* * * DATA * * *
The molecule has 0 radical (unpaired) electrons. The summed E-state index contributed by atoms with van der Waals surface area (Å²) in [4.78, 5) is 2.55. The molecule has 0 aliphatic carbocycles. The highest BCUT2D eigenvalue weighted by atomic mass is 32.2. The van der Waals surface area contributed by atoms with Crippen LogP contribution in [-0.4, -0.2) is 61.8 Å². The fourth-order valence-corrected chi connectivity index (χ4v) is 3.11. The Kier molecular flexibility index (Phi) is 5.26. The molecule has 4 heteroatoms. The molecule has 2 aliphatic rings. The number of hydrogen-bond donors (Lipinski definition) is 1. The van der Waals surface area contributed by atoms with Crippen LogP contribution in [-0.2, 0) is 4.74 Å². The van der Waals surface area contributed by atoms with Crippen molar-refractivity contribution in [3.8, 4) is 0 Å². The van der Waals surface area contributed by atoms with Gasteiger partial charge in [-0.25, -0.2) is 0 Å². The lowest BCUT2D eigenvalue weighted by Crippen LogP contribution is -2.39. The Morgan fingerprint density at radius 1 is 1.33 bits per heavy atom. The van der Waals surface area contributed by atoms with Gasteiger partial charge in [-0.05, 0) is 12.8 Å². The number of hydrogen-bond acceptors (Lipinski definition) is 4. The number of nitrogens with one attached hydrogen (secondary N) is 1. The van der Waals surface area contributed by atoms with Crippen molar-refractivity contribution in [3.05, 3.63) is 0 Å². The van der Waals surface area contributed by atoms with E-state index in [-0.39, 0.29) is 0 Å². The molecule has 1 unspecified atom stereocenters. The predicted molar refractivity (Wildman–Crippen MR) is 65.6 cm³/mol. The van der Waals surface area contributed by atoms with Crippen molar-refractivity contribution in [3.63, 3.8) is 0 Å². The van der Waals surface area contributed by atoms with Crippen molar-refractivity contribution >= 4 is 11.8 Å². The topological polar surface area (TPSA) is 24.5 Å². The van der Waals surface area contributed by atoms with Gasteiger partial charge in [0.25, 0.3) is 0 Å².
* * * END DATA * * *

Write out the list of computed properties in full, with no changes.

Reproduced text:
The molecule has 0 radical (unpaired) electrons. The summed E-state index contributed by atoms with van der Waals surface area (Å²) in [4.78, 5) is 2.55. The molecule has 0 aliphatic carbocycles. The highest BCUT2D eigenvalue weighted by atomic mass is 32.2. The van der Waals surface area contributed by atoms with Crippen LogP contribution in [-0.4, -0.2) is 61.8 Å². The fourth-order valence-corrected chi connectivity index (χ4v) is 3.11. The Kier molecular flexibility index (Phi) is 5.26. The molecule has 4 heteroatoms. The molecule has 2 aliphatic rings. The number of hydrogen-bond donors (Lipinski definition) is 1. The van der Waals surface area contributed by atoms with Crippen LogP contribution in [-0.2, 0) is 4.74 Å². The van der Waals surface area contributed by atoms with Crippen molar-refractivity contribution in [3.8, 4) is 0 Å². The van der Waals surface area contributed by atoms with Gasteiger partial charge in [-0.25, -0.2) is 0 Å². The lowest BCUT2D eigenvalue weighted by Crippen LogP contribution is -2.39. The Morgan fingerprint density at radius 1 is 1.33 bits per heavy atom. The van der Waals surface area contributed by atoms with Gasteiger partial charge in [-0.05, 0) is 12.8 Å². The number of hydrogen-bond acceptors (Lipinski definition) is 4. The number of nitrogens with one attached hydrogen (secondary N) is 1. The van der Waals surface area contributed by atoms with Crippen molar-refractivity contribution in [3.05, 3.63) is 0 Å². The van der Waals surface area contributed by atoms with E-state index in [-0.39, 0.29) is 0 Å². The molecule has 1 unspecified atom stereocenters. The predicted molar refractivity (Wildman–Crippen MR) is 65.6 cm³/mol. The van der Waals surface area contributed by atoms with Crippen molar-refractivity contribution in [3.63, 3.8) is 0 Å². The van der Waals surface area contributed by atoms with Crippen molar-refractivity contribution >= 4 is 11.8 Å². The topological polar surface area (TPSA) is 24.5 Å². The van der Waals surface area contributed by atoms with Gasteiger partial charge in [0.25, 0.3) is 0 Å².